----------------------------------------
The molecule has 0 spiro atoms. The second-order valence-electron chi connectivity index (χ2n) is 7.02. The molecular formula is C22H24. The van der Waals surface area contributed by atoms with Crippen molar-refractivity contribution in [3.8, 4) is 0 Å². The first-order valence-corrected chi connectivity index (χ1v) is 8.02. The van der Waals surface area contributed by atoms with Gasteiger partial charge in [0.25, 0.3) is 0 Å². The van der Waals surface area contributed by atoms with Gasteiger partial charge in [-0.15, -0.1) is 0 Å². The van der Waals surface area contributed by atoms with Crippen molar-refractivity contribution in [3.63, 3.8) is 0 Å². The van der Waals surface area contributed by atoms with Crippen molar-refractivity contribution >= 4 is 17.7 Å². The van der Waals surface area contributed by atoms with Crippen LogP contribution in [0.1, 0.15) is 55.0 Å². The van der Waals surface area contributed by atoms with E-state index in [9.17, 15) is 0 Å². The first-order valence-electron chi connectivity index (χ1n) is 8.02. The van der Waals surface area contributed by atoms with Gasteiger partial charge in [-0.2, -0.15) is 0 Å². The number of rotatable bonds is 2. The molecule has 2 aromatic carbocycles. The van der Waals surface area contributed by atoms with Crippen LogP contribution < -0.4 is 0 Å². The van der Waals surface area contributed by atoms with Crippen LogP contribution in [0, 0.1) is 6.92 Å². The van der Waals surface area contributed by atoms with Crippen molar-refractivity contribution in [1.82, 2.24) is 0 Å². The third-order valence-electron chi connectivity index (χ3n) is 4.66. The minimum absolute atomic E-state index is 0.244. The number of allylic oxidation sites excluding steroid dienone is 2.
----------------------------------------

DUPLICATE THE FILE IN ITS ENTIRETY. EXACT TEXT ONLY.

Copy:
The molecule has 0 spiro atoms. The second-order valence-electron chi connectivity index (χ2n) is 7.02. The molecular formula is C22H24. The van der Waals surface area contributed by atoms with Crippen molar-refractivity contribution in [3.8, 4) is 0 Å². The first-order valence-corrected chi connectivity index (χ1v) is 8.02. The van der Waals surface area contributed by atoms with Gasteiger partial charge in [0.25, 0.3) is 0 Å². The van der Waals surface area contributed by atoms with Gasteiger partial charge in [-0.15, -0.1) is 0 Å². The van der Waals surface area contributed by atoms with Crippen molar-refractivity contribution in [3.63, 3.8) is 0 Å². The van der Waals surface area contributed by atoms with Crippen molar-refractivity contribution >= 4 is 17.7 Å². The van der Waals surface area contributed by atoms with Crippen LogP contribution in [0.1, 0.15) is 55.0 Å². The van der Waals surface area contributed by atoms with E-state index in [9.17, 15) is 0 Å². The first-order valence-electron chi connectivity index (χ1n) is 8.02. The van der Waals surface area contributed by atoms with Gasteiger partial charge in [-0.2, -0.15) is 0 Å². The number of rotatable bonds is 2. The molecule has 2 aromatic carbocycles. The van der Waals surface area contributed by atoms with Crippen LogP contribution < -0.4 is 0 Å². The van der Waals surface area contributed by atoms with Crippen LogP contribution in [0, 0.1) is 6.92 Å². The van der Waals surface area contributed by atoms with Crippen molar-refractivity contribution in [1.82, 2.24) is 0 Å². The third-order valence-electron chi connectivity index (χ3n) is 4.66. The minimum absolute atomic E-state index is 0.244. The number of allylic oxidation sites excluding steroid dienone is 2.